December 2005 Accolades

Posted: December 1, 2005 at 1:00 am, Last Updated: November 30, -0001 at 12:00 am

Accolades is a monthly column that recognizes the latest achievements of George Mason faculty and staff members.


Susan Kehoe and Richard Wood, Division of Instructional and Technology Support Services and GMU-TV, produced a video, “Introduction to Editing with Final Cut Pro,” that won an International Telly Award.

Kathryn Mangus, Student Media and Broadside, received a $40,000 grant with the City of Fairfax to fund two projects, a Spanish-language version of the award-winning On Cue bus guide and a shopping and dining guide.

College of Arts and Sciences

Don Boileau, Communication, delivered a lecture, “Classroom Communication,” to faculty and staff at the Mettitt Academy in October.

Steve Klein
Steve Klein

Steve Klein, Communication, received a fellowship to attend the American Press Institute’s WeMedia journalism conference in October at the Associated Press offices in New York City.

Peter Mandaville, Public and International Affairs and the Center for Global Studies, had an article, “Toward a Virtual Caliphate,” published on YaleGlobal Online.

Carol Mattusch, History and Art History, was named the Senior Paul Mellon Fellow at the Center for the Advanced Study of the Visual Arts at the National Gallery of Art and is working on translating for the first time into English since 1771 Winckelmann’s “Critical Account of the Situation at Herculaneum.”

Vicki Salmon, Higher Education Program, had an essay, “The National Center for Community College Education: A Doctoral Program with Difference,” cited in The Two Year College English Association’s Guidelines for the Academic Preparation of English Faculty at Two Year Colleges.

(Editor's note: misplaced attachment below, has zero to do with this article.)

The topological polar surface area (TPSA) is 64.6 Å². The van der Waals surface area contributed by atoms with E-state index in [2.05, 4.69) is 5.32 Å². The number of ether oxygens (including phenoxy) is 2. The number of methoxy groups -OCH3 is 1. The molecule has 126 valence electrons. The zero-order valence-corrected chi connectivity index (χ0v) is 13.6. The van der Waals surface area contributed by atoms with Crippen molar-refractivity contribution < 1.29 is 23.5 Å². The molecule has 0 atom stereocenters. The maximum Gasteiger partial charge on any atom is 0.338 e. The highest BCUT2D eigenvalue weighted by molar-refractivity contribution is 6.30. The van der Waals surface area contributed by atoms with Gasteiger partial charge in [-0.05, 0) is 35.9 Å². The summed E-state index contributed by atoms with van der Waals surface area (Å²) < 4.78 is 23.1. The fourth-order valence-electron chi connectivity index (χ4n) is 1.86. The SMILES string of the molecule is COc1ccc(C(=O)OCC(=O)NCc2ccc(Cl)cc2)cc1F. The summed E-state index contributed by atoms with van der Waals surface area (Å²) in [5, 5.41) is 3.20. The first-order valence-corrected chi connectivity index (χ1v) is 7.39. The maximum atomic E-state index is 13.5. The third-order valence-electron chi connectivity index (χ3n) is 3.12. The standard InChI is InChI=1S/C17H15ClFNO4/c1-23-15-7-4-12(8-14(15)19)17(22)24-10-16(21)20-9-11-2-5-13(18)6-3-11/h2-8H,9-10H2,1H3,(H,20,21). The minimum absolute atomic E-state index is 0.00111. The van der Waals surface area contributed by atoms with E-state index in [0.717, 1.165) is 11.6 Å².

Debra Shutika, English, was featured on the Virginia Foundation for the Humanities Radio’s program, “With Good Reason,” on Nov. 12 on the issue of Latino immigrants in Northern Virginia.

Lisa Sparks, Communication, co-wrote an article, “Listening for the Communicative Signals of Humor, Narratives and Self-Disclosure in the Family Caregiving Interview,” for the journal Health and Social Work, vol. 30.

Art Taylor, English, wrote a review of Victoria Vinton’s novel, “The Jungle Law” for the Washington Post Book World.

College of Education and Human Development

Bill Brozo, Graduate School of Education, provided mentoring and other assistance to teachers as part of an ongoing USAID project in Macedonia.

Nada Dabbagh, Graduate School of Education, was an invited participant at a satellite televised teleconference, “Pedagogy 201 for Distance Learning: Enhancing Interactivity,” sponsored by STARLINK and the Dallas County Community College in Texas. She also had a paper, “Pedagogical Models for eLearning: A Theory-based Design Framework,” published in the International Journal of Technology in Teaching and Learning.